NEW YORK (TheStreet) -- It's been a long strange trip for Tesla (TSLA), with several speed bumps. But the battery is about to die.
The latest: New Jersey, where Tesla will not be allowed to sell directly to consumers. This won't be the last salvo. For his part CEO Elon Musk is trying to go head to head with the establishment fighting for the status quo.
It's a waste of time. He would be better off working on the hyper loop...or a "Mr. Fusion" from Back to the Future fame.
Musk outlined a pathway to a 25% gross margin for Tesla in the coming fiscal year on the recent earnings call. Some have suggested that once sales in China charge up, that figure could grow to 30%. Dream on.
Gross margins of 30% in the auto industry are a fanciful wish that no one in their right mind would expect to last. It's a fact. Car manufacturers collect 6%-9% when selling to their dealer network. The dealer's action when sold to buyers is even less, about a third of that.
Gross margins on trucks are better than those on small sedans. The Model S is not an F-150. It seems doubtful people want the risk of selling a car worth $70,000 for a potential of earning 2-3% on their capital.
That's not a lot of margin. Current dealers can boost profits by customizing cars at at a vehicle assembly plant or at the dealer level, but the room for error is small which is why they don't need a genius billionaire messing with their system.
Many if not most dealership groups own several, if not dozens of dealerships, leaving them diversified across the space with lots of cars to sell overall. Remember that.
A recall at General Motors (GM)?, No problem, people head over to the Ford (F) dealer and pick up the slack. Ownership could not care less. It all goes into one big pocket.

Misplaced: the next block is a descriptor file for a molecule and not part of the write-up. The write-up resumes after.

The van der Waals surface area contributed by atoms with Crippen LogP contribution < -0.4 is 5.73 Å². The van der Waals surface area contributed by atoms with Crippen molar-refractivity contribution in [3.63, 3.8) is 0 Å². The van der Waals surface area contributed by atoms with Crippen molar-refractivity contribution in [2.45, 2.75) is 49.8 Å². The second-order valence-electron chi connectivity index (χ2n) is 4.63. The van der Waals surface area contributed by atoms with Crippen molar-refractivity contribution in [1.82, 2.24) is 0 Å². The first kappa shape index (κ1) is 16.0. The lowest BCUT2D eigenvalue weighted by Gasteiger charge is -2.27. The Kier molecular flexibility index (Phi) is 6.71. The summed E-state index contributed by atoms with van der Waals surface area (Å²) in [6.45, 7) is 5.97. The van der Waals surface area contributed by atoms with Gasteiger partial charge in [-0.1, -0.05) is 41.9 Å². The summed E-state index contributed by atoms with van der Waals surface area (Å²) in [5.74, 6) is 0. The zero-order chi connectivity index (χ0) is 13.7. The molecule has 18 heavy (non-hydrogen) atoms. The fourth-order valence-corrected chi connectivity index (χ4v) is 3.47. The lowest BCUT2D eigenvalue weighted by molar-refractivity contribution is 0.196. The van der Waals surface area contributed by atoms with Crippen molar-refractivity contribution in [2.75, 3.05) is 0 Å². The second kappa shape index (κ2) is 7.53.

These dealer groups are family owned, likely for generations. Their connections are vast and their pockets are deep. It's a battle that can't be won by anyone, even Musk.
The only reason Tesla showrooms have survived to this point is because Musk had yet to prove the concept. It's proven now. Folks who can afford the Model S love it. It's a threat. You take threats out before they take you out. Such is the Jersey way and others will follow suit.
Could Tesla adopt a dealer model? Sure. There's just one catch. You need inventory to have a dealer. Tesla currently has one model. Imagine your local Ford dealer selling only the Fusion. Not a lot to discuss or haggle over right? Any used models around? Nope. It won't work.
A safe estimate to open a Tesla dealership with one model is probably in the range of $10 million when considering real estate acquisition, overhead and inventory.
Do you know a lot of people ready to invest $10 million looking for a 1%-3% return? Car sales is a volume business and there's not enough volume in Teslas to make it worthwhile. Period.
However, if Tesla is a growth technology stock that may redefine the electrical grid in the country, there's really no price not worth paying. But are you convinced of that?
If indeed Tesla is merely a car manufacturer, well, buckle up because it's about to become a real bumpy ride.
At the time of publication the author is long F.
This article represents the opinion of a contributor and not necessarily that of TheStreet or its editorial staff.